Andrew is urging schools and residents to visit their local Commonwealth war graves to gain a greater understanding of the scale and magnitude of the Great War and the impact that it has had on today’s society.
The call follows a national initiative spearheaded by the Commonwealth War Graves Commission (CWGC), the All-Party Parliamentary War Heritage Group and the ‘In From The Cold Project’ that maps over 300,000 Commonwealth war dead by each Parliamentary constituency. The initiative is supported by Andrew who has recently visited Commonwealth war graves in the Hook Road Cemetery, Goole.
At the Education Show in mid-March, CWGC launched an on-line Virtual Cemetery education portal that provides schools and teachers with a comprehensive range of resources and support materials linked to the graves and memorials in their home town. Thevirtual cemetery website www.cwgc-virtual-cemetery.org is an interactive tool which enables pupils and teachers to view images and videos, learn more about CWGC’s work across the globe, and – most importantly – the people that are commemorated in its cemeteries and memorials.
The virtual cemetery resource has been designed to encourage debate and spark pupils’ interest in thinking about the centenary of the First World War and the different ways in which everyone can remember the servicemen and women who gave their lives in the conflict. The website also supports teachers with curriculum notes, lesson plans and suggestions for classroom activities.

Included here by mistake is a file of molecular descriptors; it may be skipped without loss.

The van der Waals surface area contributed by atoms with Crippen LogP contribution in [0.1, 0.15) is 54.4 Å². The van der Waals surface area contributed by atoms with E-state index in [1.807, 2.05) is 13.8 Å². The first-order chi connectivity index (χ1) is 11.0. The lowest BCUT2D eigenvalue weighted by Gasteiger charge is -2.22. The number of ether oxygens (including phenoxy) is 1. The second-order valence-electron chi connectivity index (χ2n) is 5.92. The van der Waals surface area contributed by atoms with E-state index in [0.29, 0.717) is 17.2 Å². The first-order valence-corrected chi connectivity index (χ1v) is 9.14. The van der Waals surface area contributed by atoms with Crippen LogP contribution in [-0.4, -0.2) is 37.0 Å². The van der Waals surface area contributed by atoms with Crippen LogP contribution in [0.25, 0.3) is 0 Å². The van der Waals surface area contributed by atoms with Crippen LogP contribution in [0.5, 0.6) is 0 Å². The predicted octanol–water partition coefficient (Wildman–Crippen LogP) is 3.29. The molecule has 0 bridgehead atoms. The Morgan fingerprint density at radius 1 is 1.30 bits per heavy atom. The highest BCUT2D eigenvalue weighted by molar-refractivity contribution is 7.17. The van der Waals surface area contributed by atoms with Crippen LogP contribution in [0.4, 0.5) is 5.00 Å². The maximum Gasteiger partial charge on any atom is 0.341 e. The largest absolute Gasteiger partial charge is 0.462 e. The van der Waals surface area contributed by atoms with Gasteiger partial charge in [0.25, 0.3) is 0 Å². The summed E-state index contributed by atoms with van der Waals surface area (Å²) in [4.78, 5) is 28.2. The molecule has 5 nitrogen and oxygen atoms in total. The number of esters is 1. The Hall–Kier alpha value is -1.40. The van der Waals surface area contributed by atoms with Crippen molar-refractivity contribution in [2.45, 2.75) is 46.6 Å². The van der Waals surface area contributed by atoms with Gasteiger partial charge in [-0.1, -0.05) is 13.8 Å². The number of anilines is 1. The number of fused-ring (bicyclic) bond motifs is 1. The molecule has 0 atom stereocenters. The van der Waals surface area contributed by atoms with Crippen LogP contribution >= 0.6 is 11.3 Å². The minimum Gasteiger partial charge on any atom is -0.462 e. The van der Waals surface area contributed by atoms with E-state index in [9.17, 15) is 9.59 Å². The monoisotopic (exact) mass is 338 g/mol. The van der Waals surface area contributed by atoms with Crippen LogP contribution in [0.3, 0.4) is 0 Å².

Andrew says: “The Centenary of the outbreak of the First World War is a time, not just for reflection and commemoration but also an important opportunity to educate a new generation of young people about the extraordinary events of a hundred years ago and to bring to life some of the personal stories from those who served from our area.
When teaching this period I regularly used the Commonwealth War Graves Commission website to help students connect with the past and learn more about the sacrifice that was made. Working with local groups and students gives us all an opportunity to explore how we would like to secure this legacy for generations to come and visiting the graves of the fallen is a simple but profoundly important way to commemorate the outbreak of the war.”